Cookies on this website
We use cookies to ensure that we give you the best experience on our website. If you click 'Continue' we'll assume that you are happy to receive all cookies and you won't see this message again. Click 'Find out more' for information on how to change your cookie settings.

Many congratulations to Dr Mark Hill, who has become a Fellow of the Society for Radiological Protection (FSRP).

Dr Mark Hill was awarded the honour of Fellow of the Society for Radiological Protection (FSRP) in recognition of his significant impact within the field of radiation protection.

Mark has over 30 years of experience in the field of radiation biology and physics. The main focus of his work relates to understanding the mechanisms behind how the spatial and temporal pattern of energy deposition by ionising radiation drives the subsequent biological response and ultimately the associated human health implications.

Alongside his research, Mark has been involved with a number of national and international committees, is Course Director of our MSc in Radiation Biology, lectures on the Annual Radiological Protection Summer School at University of Cambridge, and is a specialist radiobiology examiner on the First FRCR examination board for the Royal College of Radiologists. This year is also due to become a Member of the Committee on Medical Aspects of Radiation in the Environment (COMARE), which provides independent advice to all UK government departments and agencies.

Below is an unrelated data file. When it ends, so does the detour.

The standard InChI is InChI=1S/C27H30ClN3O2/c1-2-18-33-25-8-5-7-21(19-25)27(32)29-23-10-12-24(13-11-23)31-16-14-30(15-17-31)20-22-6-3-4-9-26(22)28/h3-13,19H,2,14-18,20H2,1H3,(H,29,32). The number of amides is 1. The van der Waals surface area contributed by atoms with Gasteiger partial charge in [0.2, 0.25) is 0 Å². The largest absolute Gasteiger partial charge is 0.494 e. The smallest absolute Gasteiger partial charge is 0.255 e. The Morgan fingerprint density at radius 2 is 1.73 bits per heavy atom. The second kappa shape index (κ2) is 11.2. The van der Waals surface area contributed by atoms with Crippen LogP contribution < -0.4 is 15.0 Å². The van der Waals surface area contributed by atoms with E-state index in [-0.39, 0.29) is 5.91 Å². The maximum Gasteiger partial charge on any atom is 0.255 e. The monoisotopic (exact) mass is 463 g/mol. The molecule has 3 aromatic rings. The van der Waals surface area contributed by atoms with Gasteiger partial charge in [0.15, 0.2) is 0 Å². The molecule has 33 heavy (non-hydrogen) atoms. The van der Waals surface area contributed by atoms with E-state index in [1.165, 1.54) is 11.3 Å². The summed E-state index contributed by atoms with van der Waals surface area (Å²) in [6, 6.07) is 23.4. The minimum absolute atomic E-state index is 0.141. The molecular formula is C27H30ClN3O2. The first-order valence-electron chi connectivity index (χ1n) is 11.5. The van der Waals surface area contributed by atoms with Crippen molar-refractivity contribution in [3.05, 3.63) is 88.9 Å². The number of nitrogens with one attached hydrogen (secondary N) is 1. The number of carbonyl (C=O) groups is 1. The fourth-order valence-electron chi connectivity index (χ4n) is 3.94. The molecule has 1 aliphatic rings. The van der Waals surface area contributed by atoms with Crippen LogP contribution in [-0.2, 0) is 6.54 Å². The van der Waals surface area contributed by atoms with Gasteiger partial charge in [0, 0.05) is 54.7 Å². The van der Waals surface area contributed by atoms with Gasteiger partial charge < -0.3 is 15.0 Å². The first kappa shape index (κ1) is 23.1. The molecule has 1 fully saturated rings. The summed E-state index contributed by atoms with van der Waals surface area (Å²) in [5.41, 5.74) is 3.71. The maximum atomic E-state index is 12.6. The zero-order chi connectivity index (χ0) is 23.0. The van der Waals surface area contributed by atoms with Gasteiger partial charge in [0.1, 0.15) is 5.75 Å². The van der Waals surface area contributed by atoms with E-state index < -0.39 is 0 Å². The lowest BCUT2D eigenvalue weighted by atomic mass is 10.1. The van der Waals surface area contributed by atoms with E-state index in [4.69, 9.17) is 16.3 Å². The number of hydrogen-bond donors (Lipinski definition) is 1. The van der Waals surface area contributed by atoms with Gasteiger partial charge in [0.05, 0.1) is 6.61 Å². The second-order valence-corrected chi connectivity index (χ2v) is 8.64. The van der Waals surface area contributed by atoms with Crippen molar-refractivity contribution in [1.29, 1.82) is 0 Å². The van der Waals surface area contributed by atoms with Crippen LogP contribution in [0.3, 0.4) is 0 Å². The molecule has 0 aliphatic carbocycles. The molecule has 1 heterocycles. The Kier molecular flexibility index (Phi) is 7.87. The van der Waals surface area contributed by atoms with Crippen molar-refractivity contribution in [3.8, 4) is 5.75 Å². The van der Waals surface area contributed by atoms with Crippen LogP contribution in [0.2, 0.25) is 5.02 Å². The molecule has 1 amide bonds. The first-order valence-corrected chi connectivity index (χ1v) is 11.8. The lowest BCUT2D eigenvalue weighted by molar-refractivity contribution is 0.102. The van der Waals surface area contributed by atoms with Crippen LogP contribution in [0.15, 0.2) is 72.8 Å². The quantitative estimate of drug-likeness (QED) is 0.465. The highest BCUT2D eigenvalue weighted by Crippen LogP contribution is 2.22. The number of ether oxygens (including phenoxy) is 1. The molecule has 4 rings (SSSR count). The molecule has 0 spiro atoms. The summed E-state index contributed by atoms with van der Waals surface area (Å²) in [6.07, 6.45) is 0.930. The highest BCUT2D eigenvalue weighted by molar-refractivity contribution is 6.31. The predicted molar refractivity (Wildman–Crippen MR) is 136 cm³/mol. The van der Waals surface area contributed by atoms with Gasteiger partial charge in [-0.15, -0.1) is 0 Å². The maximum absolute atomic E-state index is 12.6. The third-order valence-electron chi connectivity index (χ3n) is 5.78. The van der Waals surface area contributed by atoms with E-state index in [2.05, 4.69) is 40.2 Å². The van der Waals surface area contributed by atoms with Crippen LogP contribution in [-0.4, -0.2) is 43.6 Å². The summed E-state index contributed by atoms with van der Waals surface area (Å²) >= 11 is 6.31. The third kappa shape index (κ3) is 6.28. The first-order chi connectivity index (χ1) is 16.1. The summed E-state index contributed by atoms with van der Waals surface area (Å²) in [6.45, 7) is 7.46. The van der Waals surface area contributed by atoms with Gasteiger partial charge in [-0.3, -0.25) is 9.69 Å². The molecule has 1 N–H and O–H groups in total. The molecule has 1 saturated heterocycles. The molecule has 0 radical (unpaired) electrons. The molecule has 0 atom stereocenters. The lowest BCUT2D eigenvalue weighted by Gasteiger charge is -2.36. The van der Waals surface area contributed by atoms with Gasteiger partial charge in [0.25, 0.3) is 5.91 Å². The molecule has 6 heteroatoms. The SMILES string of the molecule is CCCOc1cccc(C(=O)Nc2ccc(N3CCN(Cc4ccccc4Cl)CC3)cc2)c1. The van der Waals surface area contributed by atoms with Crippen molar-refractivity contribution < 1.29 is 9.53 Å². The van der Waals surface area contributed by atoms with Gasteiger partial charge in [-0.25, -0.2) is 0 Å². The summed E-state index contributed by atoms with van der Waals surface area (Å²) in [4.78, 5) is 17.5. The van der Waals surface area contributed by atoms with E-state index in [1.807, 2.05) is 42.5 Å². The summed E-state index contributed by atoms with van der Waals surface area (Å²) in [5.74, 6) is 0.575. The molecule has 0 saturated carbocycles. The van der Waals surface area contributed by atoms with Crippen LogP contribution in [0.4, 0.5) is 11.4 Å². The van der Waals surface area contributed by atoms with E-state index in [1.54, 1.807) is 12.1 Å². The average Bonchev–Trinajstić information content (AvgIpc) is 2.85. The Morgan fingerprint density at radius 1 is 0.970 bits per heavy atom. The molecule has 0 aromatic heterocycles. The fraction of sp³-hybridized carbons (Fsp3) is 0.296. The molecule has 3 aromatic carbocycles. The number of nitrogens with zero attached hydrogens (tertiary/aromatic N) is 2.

Speaking of the award, Mark said “It is an honour to receive recognition from my peers for all the work I have done over the years”.

Similar stories

Lung abnormalities found in long COVID patients with breathlessness

Researchers have identified abnormalities in the lungs of long COVID patients who are experiencing breathlessness that cannot be detected with routine tests.

New blood-based test is the first ever to simultaneously identify if a patient has cancer and if it has spread

A publication by University of Oxford researchers describes a new minimally invasive and inexpensive blood test that can identify cancer in patients with non-specific symptoms. The early success of this technology makes it the first blood-based test that not only detects cancer in this population but can simultaneously identify if a cancer has spread.

Eileen Parkes secures Clinical Research Career Development Fellowship

Eileen is awarded funding for her research into the tumour microenvironment

MP Anneliese Dodds tours Oxford cancer research

Anneliese Dodds, MP for Oxford East & Chair of the Labour Party, visited the University of Oxford to learn more about the impactful work happening across departments in the field of cancer research.

World’s first cancer prevention trial to test diabetes drug in patients with high-risk genetic condition

Oxford researchers will lead a £2m national cancer prevention trial to assess the benefit a diabetes drug has in patients with Li Fraumeni Syndrome (LFS), a genetic condition that impacts 1 in 20,000 people worldwide and puts them at a 70-90% lifetime risk of cancer.